" The move to multi-core chip designs meant that the focus was no longer on feeding the individual core, but making sure all of the cores on the chip were taken care of. It’s all so very socialist (oh no! ;) ). "
    Umm... wouldn't socialist be more like feeding one or two of the four cores, and all you get back is cache misses, or a stalled pipeline anyway ? I mean, if you're feeding the core, it is expected to do some work. So this is clearly not socialist.
    Maybe you meant it's socialist in the sense that all 4 cores can't be kept fed and therefore working, so most the time they're standing around with the shovel, because yeah they are "on the job", but they ain't doing much, but the clock keeps ticking and ticking... gosh when is the city street core gonna move that and+ sign, and why does it take 5cas to get it done...look at that the bueaucratic core keeps pushing through dirty bits paper and asking for another copy...
    :-0)
    Yes, making the 256k cache work properly to "feed" all the cores and keep them working is the exact opposite of socialism. The exact opposite.
    Reply
  • JonnyDough - Friday, November 21, 2008 - link

    I think it's pretty obvious what's happening here. Intel is pedaling slowly, waiting for AMD to catch up. It's obvious to everyone that more cache would feed the cores better, but with nothing from AMD to answer - there's no need to make huge gains. They'd prefer to milk the market with incremental advances and sell us the same architecture more times, increasing cache as they will. Reply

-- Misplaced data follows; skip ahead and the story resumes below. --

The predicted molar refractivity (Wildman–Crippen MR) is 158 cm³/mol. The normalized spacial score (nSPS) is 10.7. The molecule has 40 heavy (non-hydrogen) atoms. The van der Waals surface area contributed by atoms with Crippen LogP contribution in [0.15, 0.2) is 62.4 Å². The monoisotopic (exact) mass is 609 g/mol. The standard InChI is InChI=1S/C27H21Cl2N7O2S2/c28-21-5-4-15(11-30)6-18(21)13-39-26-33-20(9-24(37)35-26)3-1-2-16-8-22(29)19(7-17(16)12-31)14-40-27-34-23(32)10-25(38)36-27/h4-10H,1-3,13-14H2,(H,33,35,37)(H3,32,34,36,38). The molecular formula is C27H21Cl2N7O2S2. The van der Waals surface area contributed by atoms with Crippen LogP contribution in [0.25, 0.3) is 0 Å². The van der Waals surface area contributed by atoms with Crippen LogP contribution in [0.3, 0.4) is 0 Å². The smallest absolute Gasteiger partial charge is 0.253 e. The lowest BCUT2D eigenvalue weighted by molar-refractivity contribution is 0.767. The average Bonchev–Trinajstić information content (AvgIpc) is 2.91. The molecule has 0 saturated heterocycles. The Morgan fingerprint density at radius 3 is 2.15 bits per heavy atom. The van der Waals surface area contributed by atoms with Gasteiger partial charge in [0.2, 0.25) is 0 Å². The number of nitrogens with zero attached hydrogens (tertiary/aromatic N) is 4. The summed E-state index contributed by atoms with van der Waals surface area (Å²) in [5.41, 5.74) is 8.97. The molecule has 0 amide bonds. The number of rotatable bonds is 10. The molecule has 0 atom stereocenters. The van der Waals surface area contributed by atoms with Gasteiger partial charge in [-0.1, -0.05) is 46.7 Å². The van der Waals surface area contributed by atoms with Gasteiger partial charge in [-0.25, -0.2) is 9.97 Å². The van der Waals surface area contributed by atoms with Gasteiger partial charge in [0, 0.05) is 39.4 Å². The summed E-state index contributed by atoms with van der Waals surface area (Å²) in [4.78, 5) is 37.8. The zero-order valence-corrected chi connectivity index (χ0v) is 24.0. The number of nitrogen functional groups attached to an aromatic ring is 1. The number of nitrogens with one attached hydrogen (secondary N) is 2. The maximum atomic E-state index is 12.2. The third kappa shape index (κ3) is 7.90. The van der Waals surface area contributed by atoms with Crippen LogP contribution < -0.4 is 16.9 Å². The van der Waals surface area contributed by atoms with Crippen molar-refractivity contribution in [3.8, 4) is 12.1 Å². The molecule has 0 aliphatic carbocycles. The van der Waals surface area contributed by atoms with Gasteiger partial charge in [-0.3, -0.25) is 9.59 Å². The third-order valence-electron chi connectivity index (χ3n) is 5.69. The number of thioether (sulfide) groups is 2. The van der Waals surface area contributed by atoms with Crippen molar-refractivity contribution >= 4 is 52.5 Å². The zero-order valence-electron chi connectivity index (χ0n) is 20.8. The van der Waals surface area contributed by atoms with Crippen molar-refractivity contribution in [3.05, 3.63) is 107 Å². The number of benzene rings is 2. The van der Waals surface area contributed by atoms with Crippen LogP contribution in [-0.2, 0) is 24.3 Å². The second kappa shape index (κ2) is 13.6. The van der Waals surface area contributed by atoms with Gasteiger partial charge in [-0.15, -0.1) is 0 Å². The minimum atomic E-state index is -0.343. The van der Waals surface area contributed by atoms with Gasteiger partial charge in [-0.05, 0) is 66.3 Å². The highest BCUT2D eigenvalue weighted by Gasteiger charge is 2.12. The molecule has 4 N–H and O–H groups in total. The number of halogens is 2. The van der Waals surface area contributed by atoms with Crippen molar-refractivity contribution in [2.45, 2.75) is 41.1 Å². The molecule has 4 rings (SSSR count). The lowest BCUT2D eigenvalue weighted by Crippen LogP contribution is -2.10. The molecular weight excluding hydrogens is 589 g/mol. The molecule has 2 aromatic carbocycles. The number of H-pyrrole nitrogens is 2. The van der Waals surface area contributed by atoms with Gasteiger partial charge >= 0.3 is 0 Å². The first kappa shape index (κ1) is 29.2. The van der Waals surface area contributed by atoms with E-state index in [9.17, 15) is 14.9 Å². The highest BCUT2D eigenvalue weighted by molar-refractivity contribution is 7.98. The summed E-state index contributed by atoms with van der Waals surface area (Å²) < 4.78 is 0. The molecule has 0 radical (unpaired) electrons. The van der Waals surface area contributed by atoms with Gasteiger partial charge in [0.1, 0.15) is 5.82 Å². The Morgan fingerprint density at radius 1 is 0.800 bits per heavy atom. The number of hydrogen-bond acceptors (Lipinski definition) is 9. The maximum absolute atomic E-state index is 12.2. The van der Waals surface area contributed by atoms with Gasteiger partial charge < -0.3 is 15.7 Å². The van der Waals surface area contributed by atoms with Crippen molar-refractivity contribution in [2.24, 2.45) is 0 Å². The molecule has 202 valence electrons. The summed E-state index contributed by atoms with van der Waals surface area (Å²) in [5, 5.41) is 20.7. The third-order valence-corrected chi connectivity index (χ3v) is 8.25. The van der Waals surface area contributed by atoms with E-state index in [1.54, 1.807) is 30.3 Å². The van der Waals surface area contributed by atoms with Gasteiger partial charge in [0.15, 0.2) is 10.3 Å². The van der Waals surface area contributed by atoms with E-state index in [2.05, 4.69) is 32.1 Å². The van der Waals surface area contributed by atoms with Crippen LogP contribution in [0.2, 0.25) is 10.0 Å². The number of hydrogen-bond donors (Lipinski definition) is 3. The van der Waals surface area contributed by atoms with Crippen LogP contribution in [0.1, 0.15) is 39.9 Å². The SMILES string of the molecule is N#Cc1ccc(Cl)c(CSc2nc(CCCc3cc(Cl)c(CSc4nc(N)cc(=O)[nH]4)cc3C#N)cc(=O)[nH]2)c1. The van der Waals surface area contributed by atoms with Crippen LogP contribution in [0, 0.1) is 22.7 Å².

• Bullfrog2099 - Friday, November 21, 2008 - link

    Theres one more thing that Intel needs to be grilled about.
    Will Bloomsfield and Westmere run on the same motherboard since they both use the same socket? Or will you have to buy a new mb if you want to upgrade to 32nm?
    Reply
  • USSSkipjack - Thursday, November 20, 2008 - link

    I am also very concerned about the cache sizes in the Nehalem architecture. We are doing interactive realtime software volume rendering and that has naturally a very high demand on the CPU. A current Q9450 is actually doing quite well due to its large cache (12 MB) it is also quite inexpensive for its power. Actually we need pure FP power and the ability to feed large amounts of data to the CPU in a short time. Just imagine gigabytes of data that need to be processed in realtime.
    Of course faster is always better and due to the nature of our renderer it also scales very nicely with additional cores. So we were hoping for the release of an affordable 8 core (single package or die) product before the first quarter of next year. Instead we get Nehalem which seems to be inferior for our cause due to its smaller (and slower) cache. Hyperthreading wont help us much, due to the FP nature of almost everything we do.
    Still I am somewhat encouraged by the rather good benchmarks we have seen so far. So my question is, in a direct comparison how does a very cache dependent application do in a Nehalem CPU versus a Q9750 or simillar current quad core?
    Anyone got any benchmarks that shed light on that?
    Reply
  • bollux78 - Thursday, November 20, 2008 - link